The appellant's arguments concerning protection of third party rights were not valid, because Article 123(2) EPC was entirely clear that the assessment of added subject-matter had to be by comparison with the originally filed documents.

Comparison of the two sets of colour figures and the figures of the published international application indicated unambiguously that the set of figures filed with the letter of 31st March 2006 contained all of the information in each of the other two sets, and therefore that this set provided the best evidence of the content of the original drawings. With the exception of the scale of Fig. 1, the drawings of the patent as granted contained no information which could not be derived from that set of colour figures. The discrepancy in that scale was removed with the amendment to Fig. 1 filed during the procedure before the opposition division, so that the drawings as maintained by the opposition division did not contravene Article 123(2) EPC.

The skilled person would have understood from the application as a whole, and in particular from the wording of page 3, lines 7 to 15 and page 5, lines 17 to 19, that the application related to a single inventive concept, of which the three independent claims represented different aspects. This was also apparent from the fact that this general discussion of the invention is followed from page 5, line 22 onwards by the detailed description of the embodiments, which the skilled person would have understood as relating to all of the different aspects. Therefore the combination of features from the different original independent claims did not result in the present claim 12 defining subject-matter beyond the content of the application as originally filed, so that the claim did not contravene Article 123(2) EPC.

Document A1 did not clearly teach that the resistance of the small conductive strip was either less than 0.35 ohms per square or significantly less than that of the remainder of the coating layer. As regards the "T-shaped structure" of A2, the vertical part of this, as depicted in Fig. 4a, could not be considered as corresponding to the data transmission window, because according to column 3, lines 32 and 33 it was covered by the "metallic insulating layer 47", and so could not have functioned as a data transmission window within the meaning of the claims. If the horizontal part were to be understood as corresponding to the data transmission window, then the strip conductor 42 would not correspond to the conductive band of the claims because it merely crossed the middle of that window, so could not be considered to bound at least a portion of it, as required by the claims.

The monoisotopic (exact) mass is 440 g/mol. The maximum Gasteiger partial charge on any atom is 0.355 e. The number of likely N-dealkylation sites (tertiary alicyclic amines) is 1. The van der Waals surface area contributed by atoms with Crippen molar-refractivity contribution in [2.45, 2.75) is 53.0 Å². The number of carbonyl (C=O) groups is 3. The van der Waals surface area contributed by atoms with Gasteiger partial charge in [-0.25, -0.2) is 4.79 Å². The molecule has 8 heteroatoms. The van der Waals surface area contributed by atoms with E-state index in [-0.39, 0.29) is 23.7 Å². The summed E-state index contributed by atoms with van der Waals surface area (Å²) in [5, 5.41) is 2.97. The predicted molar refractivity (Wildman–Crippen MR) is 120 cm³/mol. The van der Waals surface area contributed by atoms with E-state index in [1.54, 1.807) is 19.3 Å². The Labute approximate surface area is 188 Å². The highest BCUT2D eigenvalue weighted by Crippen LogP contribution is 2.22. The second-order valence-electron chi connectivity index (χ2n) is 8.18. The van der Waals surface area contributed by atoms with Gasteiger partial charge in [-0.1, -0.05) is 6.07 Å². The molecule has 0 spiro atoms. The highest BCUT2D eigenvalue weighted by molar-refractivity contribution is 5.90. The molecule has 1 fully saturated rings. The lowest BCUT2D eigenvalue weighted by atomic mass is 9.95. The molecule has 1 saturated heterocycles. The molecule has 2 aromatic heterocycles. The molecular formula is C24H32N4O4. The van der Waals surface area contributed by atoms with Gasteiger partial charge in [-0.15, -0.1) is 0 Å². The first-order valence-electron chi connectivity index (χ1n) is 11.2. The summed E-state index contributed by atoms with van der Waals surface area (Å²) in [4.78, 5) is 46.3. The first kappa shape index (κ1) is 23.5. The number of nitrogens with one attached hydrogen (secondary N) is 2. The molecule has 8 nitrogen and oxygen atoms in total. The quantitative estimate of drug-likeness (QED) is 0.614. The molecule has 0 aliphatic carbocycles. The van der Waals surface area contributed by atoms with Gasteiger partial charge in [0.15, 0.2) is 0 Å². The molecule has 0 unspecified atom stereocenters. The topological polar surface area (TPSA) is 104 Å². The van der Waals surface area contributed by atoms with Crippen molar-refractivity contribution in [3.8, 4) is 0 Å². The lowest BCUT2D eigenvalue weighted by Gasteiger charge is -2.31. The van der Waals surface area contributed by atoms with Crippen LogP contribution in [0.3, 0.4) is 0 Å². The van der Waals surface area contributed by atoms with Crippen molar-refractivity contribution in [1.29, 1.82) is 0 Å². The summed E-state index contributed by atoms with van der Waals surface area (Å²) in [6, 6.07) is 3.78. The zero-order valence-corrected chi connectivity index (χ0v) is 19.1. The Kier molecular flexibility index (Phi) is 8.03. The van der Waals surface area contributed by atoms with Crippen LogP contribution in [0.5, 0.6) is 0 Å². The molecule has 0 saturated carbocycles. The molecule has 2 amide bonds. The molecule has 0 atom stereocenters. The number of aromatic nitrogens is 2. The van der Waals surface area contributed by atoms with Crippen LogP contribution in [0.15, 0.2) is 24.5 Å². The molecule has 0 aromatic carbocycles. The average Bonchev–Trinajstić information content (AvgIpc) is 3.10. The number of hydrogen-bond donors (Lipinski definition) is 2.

The glazing panel depicted in Fig. 2 of the patent in suit could not be taken as the starting point for the assessment of inventive step, because it did not form part of the prior art according to Article 54(2) EPC. Regardless of whether the individual elements of that panel might have been known to the skilled person, the appellant had provided no evidence that they were known in combination in the manner depicted in that figure. In the absence of such evidence the appellant's argument could not demonstrate the absence of an inventive step.

VII. During the course of the oral proceedings before the board the appellant raised two objections under Rule 106 EPC (see the hand-written annexes to the minutes of those oral proceedings).

The first of these related to the manner in which the board had concluded that a particular set of figures represented the most reliable evidence as to the content of the originally filed figures, and which were therefore to be used as the basis for the assessment of whether the figures of the patent in suit met the requirements of Article 123(2) EPC. In response to this objection the board reopened the discussion of this issue. At the conclusion of this further discussion, the board indicated that in its opinion the objection raised by the appellant in this respect had been overcome.

The second objection related to the fact that a decision had been reached on the question of sufficiency of disclosure (opposition ground under Article 100(b) EPC) before the identity and content of the figures as originally filed had been established (requirement of Article 123(2) EPC). The board dismissed this objection.

Reasons for the Decision

1. The appeal is admissible.

2. Admissibility of documents A3 and D12